Trine Messenger by Brass Art (a group of three artists) was basically a giant inflatable in the shape of a human face with wings attached. Apparently the face is made from measurements of the artists faces and then the proportions taken from an average of those measurements. Inspiration was taken from the god of sleep and the Surrealists. I think if I was the god of sleep, I would definitely choose this lakeside area to have a nap in (it’s so beautiful and calm) and that’s what gave the surrealist element. To walk into a beautiful natural spot like that, and then see across the water a giant 7 meter inflatable head, well it’s just a bit unexpected isn’t it!

My favourite piece by far was Pont de Singe by Olivier Grossetete. As you can see it is a rope bridge suspended across the lake by three giant white balloons. The text explains it really well ‘… An almond-eye bridge suggests the power of daydreams and their ability to transform reality. There is no way on or off the bridge, which is held aloft by three helium-filled balloons. Instead the work is offered as a meditation for those who wish to contemplate an impossible journey.’ I could have looked at it all day is was so amazing! Although I did think it looked like something you would see in a Studio Ghibli film and I kept imagining a Totoro walking over it!

It was such a good exhibition, something for everyone I would say and it’s on until 30th September, so you’ve still got loads of time to see it!

Visiting the Furniture Show

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Today I went to Manchester Central (the GMEX to us locals!) to visit the Manchester Furniture Show. It was really a trade show for furniture retailers to buy their stock, but I went to see the stand that some of my friends from college had. They were showing chairs, tables and lamps and compared to all the commercial furniture, (loads of pine things, do people still buy pine furniture?) their stuff looked really fun and interesting! As it was a trade show, nothing as yet had been sold, but lots of business cards changed hands and there were a lot of compliments and interest in the recycled aspect of their pieces. In the right shop, I think people would pay a lot of money for one-off, up-cycled furniture pieces so I hope it works out for them! You can find out about the quirky tables from Doorabletable here, the lamps from Oddware here and the chairs by Agatha Blue here.

End of year show

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I can’t believe my college course is over. That year has gone so fast! last week it was the end of year show and we had to set out our stands with all the products we had been making. There was talk of being able to sell things, which would have been good, but that didn’t happen in the end. However, I’m quite glad about that as I now have a bit of stock to set up a new Folksy shop and start applying to craft fairs.The last day was quite sad and I’m just worried that my memento will stop and I’ll end  up not using all the motivation and skills the course has given me. That said, I have already signed up for a fair, not a craft fair, but a vintage fair, so that will be fun. One of the last tasks for college was to create a blog about how we made our products and our design process. You can read mine here! I think that when you make things, it’s hard to imagine that people would want to buy them and they think your ideas are good (it is for me anyway!) At the end of year show, I overheard some ladies saying how my products were the sort of things you would buy in a shop! That really boosted my confidence in my products and that’s why I really don’t want to stop, I want to keep going and make the most out of my skills. (If I don’t post about anything business or signing up to craft fair related, you will have to poke me and tell me to stop messing around and get on with it!)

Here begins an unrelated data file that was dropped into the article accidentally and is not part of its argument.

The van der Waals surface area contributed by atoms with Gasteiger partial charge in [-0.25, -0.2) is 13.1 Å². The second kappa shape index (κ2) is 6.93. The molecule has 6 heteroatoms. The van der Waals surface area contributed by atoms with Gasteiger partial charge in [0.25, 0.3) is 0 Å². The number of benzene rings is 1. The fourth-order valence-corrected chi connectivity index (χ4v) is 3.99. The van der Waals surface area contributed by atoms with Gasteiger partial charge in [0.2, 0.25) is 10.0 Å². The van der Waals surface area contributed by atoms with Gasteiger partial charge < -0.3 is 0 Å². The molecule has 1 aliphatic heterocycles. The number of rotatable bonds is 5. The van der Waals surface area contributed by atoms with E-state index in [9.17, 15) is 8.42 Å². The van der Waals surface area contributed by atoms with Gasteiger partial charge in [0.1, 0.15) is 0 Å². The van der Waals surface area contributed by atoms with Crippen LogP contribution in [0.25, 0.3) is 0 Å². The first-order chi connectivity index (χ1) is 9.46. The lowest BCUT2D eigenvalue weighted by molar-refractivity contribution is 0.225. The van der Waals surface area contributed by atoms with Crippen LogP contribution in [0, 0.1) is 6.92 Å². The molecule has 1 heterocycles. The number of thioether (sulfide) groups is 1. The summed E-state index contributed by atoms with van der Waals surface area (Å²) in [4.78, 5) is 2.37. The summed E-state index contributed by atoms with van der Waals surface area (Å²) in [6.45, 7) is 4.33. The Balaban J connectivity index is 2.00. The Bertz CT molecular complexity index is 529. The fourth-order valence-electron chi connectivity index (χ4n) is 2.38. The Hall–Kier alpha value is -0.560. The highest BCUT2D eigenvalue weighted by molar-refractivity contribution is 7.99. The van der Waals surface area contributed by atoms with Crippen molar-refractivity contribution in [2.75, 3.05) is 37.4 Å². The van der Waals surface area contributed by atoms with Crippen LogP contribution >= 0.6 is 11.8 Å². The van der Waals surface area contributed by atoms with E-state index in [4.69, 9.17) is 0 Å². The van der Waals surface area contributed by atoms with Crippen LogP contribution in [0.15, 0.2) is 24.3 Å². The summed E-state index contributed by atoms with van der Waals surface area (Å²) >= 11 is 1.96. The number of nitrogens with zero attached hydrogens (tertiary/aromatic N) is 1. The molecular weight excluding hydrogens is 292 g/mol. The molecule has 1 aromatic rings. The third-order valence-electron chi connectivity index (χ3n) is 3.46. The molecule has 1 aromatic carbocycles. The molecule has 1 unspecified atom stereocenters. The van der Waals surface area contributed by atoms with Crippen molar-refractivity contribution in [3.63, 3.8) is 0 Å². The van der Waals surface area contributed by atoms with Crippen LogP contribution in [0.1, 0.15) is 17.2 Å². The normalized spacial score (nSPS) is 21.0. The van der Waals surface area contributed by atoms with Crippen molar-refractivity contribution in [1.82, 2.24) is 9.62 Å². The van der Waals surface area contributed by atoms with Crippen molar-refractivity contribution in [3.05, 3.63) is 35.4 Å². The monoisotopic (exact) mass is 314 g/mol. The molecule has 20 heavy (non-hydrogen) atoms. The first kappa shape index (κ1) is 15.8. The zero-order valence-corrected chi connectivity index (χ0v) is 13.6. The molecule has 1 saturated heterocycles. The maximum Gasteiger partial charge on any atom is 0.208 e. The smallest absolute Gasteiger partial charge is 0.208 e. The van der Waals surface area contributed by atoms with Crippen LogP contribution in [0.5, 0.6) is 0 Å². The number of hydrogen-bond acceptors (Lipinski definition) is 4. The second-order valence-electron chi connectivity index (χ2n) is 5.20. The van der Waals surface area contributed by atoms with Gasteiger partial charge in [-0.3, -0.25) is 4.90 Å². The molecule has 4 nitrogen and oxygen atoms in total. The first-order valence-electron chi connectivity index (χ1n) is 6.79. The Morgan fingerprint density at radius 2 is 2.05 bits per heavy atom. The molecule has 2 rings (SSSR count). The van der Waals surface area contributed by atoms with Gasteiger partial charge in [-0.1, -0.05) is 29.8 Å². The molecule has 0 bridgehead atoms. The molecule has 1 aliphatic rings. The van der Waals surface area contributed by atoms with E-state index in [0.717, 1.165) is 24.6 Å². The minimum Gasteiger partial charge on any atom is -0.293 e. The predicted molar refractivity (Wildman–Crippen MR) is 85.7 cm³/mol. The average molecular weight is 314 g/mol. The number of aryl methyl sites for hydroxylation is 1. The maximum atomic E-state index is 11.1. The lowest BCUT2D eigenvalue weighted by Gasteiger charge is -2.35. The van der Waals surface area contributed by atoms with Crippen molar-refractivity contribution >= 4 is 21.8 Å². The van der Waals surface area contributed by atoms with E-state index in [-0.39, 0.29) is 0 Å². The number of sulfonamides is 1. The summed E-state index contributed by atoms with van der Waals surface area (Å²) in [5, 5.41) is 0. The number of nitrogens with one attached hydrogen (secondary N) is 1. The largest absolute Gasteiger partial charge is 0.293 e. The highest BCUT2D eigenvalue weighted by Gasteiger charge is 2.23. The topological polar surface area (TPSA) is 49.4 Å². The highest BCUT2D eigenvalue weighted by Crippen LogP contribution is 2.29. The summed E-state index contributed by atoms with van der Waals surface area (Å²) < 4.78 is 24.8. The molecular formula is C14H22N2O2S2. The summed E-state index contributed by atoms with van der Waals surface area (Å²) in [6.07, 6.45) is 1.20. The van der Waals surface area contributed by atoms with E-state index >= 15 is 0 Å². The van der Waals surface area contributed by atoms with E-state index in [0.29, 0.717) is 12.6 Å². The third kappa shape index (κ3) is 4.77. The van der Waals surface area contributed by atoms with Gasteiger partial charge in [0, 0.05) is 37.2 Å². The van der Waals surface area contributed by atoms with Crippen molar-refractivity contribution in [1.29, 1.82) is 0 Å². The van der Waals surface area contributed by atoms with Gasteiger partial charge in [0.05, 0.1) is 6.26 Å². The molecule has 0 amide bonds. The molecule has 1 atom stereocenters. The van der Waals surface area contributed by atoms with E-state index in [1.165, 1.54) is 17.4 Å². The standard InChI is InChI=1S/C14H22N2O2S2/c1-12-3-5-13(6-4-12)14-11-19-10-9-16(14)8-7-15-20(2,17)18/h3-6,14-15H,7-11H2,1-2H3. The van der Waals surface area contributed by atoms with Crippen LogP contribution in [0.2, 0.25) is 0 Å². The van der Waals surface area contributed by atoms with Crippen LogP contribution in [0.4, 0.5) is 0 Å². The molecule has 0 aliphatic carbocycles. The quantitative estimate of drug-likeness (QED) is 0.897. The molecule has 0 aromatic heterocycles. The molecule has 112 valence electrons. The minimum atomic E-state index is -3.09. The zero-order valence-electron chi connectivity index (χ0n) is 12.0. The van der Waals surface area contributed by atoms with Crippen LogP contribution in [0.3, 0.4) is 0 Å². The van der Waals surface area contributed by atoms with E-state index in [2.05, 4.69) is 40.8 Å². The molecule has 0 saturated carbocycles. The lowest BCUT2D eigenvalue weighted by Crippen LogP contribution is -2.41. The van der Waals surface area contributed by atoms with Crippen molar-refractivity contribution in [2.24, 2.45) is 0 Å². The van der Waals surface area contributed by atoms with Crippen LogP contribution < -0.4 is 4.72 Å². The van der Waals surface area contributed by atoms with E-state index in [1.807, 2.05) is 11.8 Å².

Pest of British

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I haven’t posted for ages! I’ve been really busy lately with stuff for college, but I took a weekend out to go to the BBC Good Food/Gardener’s World Summer exhibition at the NEC. There wasn’t as much food there as usual, but the plant stalls were really amazing and I got some really good bargains! One of the show gardens I liked was called “Pest of British” here is a picture:That’s right it is a knitted vegetable garden! It was made by Creative Moments craft group and people in their local area. Apparently it took 70 volunteers, 16 weeks and an estimated 8,000 hours of knitting! (I would not have the patience) Basically it was made to educate children about their food and gardening, but it also shows a range of garden pests (such as knitted slugs and aphids) and other animals and insects that protect the garden from pests (ladybirds, bumble bees and chicken) A lady from the craft group said they had been given an award and that they were the most photographed garden there! I’m not surprised as it was really well made and very inventive. My favourite were the little bumble bees, toad and tortoise. So clever!

Cotton: Global Threads at the Whitworth Art Gallery

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 During my half term break from college I went to the Whitworth Art Gallery (the website of which this photo is from) to see their new exhibition Cotton: Global Threads. Now, the Whitworth gets mixed reviews, some people think it’s boring but I love it there. It has a really relaxed atmosphere and you can wander around without feeling like you’re going to get pounced on by a room attendant for standing to close to a painting. I’ve also worked there when I was volunteering for the Manchester International Festival in 2009 at a Marina Abramovic performance exhibition (she gave me a hug!) However, I wasn’t too excited about this exhibition. Yes, there was something for everyone, video, sculpture, prints, clothing and historic textiles, moral messages and children’s area, but I didn’t come away feeling I’d seen anything amazing or learnt anything new. The exhibition looks at the uses of cotton in all the art forms mentioned above and how cotton has been a part of history in many countries around the world. Being in Manchester which was once the center of the global cotton industry I thought there could have been more focus on this, as it is always easy to understand something when you have a local reference. The cotton based art of other countries might then have had a more personal impact because I  could relate its production with my local area. Overall there were a few interesting pieces, but I probably won’t go back for another look. Please don’t just take my opinion though, go and see it or read about it for yourself here.